I have stated time and time again that a payroll system is a tool and is not the actual payroll!  The payroll practitioner is the one essential part of payroll that must be present to bring all the required components together to create a successful payroll.  

It is essential for payroll practitioners to drive the payroll system and not the system drive payroll.  I see more and more payroll practitioners totally reliant on the payroll system without actually knowing how and what the system is doing (especially with calculations).  A payroll practitioner must know this and have full confidence in how the system is doing it.  If they don’t, this creates a risk to the business by undermining payroll through complacency and non-compliance.  There should never be a mindset in payroll that the system knows best; it is the payroll practitioner that does. 

In this post, I want to cover an area where payroll should be asking more questions of the payroll provider when they send through an update to their payroll system. Payroll should treat this as a high-risk activity and question until they fully understand the update, why it is needed, and whether it is compliant. Any good payroll provider would be open to this as it should be part of the supportive relationship they have with payroll. 

Payroll provider software updates fit one of three types:

  • Annual legislative updates (1st April) or special legislative changes
  • Reporting, filing and calculation changes (made by a government department and/or agency)
  • Provider software updates (fixing bugs, new features).

Annual legislative updates (1st April) or changes to existing and new legislation

  • There are annual changes that take effect on 1st April if the government has decided to make the change, such as:
     – minimum wage
     – tax rate changes
     – ACC earner levy and earner threshold.
  • And there may be other changes to existing legislation and new legislation that has been introduced.

It is important for payroll and the business not just to accept updates from the payroll provider on legislative changes.  Payroll needs to fully understand and confirm these changes and how they will impact the types of employees paid through their payroll and payroll activities overall, including manual and automated.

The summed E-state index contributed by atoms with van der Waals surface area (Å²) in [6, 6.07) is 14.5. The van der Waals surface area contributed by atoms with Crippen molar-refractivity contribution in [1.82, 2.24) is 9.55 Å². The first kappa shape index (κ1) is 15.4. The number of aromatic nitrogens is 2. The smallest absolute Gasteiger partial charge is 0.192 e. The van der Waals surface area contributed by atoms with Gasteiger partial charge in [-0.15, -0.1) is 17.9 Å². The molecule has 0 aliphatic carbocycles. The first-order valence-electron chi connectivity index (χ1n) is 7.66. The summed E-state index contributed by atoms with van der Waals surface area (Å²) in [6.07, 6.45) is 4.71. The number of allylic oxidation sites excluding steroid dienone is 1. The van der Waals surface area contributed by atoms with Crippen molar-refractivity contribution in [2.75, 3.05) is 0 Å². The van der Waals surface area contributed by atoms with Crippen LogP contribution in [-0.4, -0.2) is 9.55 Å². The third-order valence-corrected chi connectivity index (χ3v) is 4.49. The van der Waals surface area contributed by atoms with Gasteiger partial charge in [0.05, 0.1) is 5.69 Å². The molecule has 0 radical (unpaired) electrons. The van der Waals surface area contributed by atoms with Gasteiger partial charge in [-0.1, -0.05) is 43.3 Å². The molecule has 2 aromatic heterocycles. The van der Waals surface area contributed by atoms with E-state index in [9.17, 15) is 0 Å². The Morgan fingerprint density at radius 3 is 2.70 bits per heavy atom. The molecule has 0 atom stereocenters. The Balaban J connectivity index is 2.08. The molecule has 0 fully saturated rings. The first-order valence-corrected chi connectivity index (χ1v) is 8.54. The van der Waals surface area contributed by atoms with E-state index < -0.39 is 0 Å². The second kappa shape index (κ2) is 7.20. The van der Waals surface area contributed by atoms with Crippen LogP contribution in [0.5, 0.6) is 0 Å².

Some legislative changes impact all employees (such as the ACC earner levy). Some may not impact any employees (such as when the employer always pays higher than the minimum wage), or payroll may find only a specific group of employees are affected.  So, this is why it is essential for payroll to understand the changes and how the payroll provider has included them in their software update.

For example: 

  • An upcoming change for 1st April 2021 is the government’s promise to add a new tax threshold/rate of 39% for incomes over $180,000.  IRD has already released its Payroll Calculations & Business Rules 2022 to help payroll developers make the change.  In early March payroll should receive details from their provider on the 1st April changes. Payroll should spend time reviewing what the payroll provider is doing regarding the change, how it will impact on their payroll (if there are employees getting paid more than $180,000), how the payroll provider has stated the system will apply this and what that means for payroll (any additional manual activities that will now need to be included in payroll processing because it is not part of automated activities).